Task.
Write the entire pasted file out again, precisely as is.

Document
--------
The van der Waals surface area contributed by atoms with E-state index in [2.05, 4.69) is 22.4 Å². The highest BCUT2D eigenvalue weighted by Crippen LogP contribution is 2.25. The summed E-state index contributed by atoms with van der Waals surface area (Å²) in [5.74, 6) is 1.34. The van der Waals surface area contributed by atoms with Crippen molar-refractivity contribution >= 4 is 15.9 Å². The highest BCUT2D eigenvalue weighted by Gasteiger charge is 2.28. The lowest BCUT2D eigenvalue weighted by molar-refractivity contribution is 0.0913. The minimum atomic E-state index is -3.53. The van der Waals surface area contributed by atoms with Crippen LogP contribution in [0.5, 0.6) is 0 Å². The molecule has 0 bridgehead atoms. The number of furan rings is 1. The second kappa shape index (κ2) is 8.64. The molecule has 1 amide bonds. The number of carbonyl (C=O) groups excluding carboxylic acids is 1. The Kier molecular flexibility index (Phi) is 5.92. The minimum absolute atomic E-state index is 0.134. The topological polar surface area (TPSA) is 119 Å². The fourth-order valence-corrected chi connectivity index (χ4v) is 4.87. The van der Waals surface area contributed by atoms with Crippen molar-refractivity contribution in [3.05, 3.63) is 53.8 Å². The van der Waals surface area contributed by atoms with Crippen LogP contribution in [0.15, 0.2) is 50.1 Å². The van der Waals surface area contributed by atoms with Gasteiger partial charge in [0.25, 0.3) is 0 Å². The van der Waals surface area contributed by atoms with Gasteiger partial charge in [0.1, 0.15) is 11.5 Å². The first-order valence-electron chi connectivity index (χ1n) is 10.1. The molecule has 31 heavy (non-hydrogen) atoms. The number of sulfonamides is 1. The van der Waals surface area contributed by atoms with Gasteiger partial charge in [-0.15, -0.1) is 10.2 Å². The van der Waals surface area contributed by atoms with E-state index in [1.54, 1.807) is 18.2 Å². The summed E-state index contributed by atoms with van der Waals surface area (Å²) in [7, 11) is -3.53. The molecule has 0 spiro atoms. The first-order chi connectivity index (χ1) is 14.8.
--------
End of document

The van der Waals surface area contributed by atoms with E-state index in [2.05, 4.69) is 22.4 Å². The highest BCUT2D eigenvalue weighted by Crippen LogP contribution is 2.25. The summed E-state index contributed by atoms with van der Waals surface area (Å²) in [5.74, 6) is 1.34. The van der Waals surface area contributed by atoms with Crippen molar-refractivity contribution >= 4 is 15.9 Å². The highest BCUT2D eigenvalue weighted by Gasteiger charge is 2.28. The lowest BCUT2D eigenvalue weighted by molar-refractivity contribution is 0.0913. The minimum atomic E-state index is -3.53. The van der Waals surface area contributed by atoms with Crippen LogP contribution in [0.5, 0.6) is 0 Å². The molecule has 0 bridgehead atoms. The number of furan rings is 1. The second kappa shape index (κ2) is 8.64. The molecule has 1 amide bonds. The number of carbonyl (C=O) groups excluding carboxylic acids is 1. The Kier molecular flexibility index (Phi) is 5.92. The minimum absolute atomic E-state index is 0.134. The topological polar surface area (TPSA) is 119 Å². The fourth-order valence-corrected chi connectivity index (χ4v) is 4.87. The van der Waals surface area contributed by atoms with Crippen molar-refractivity contribution in [3.05, 3.63) is 53.8 Å². The van der Waals surface area contributed by atoms with Crippen LogP contribution in [0.15, 0.2) is 50.1 Å². The van der Waals surface area contributed by atoms with Gasteiger partial charge in [0.25, 0.3) is 0 Å². The van der Waals surface area contributed by atoms with Gasteiger partial charge in [0.1, 0.15) is 11.5 Å². The first-order valence-electron chi connectivity index (χ1n) is 10.1. The molecule has 31 heavy (non-hydrogen) atoms. The number of sulfonamides is 1. The van der Waals surface area contributed by atoms with Gasteiger partial charge in [-0.15, -0.1) is 10.2 Å². The van der Waals surface area contributed by atoms with E-state index in [1.54, 1.807) is 18.2 Å². The summed E-state index contributed by atoms with van der Waals surface area (Å²) in [7, 11) is -3.53. The molecule has 0 spiro atoms. The first-order chi connectivity index (χ1) is 14.8.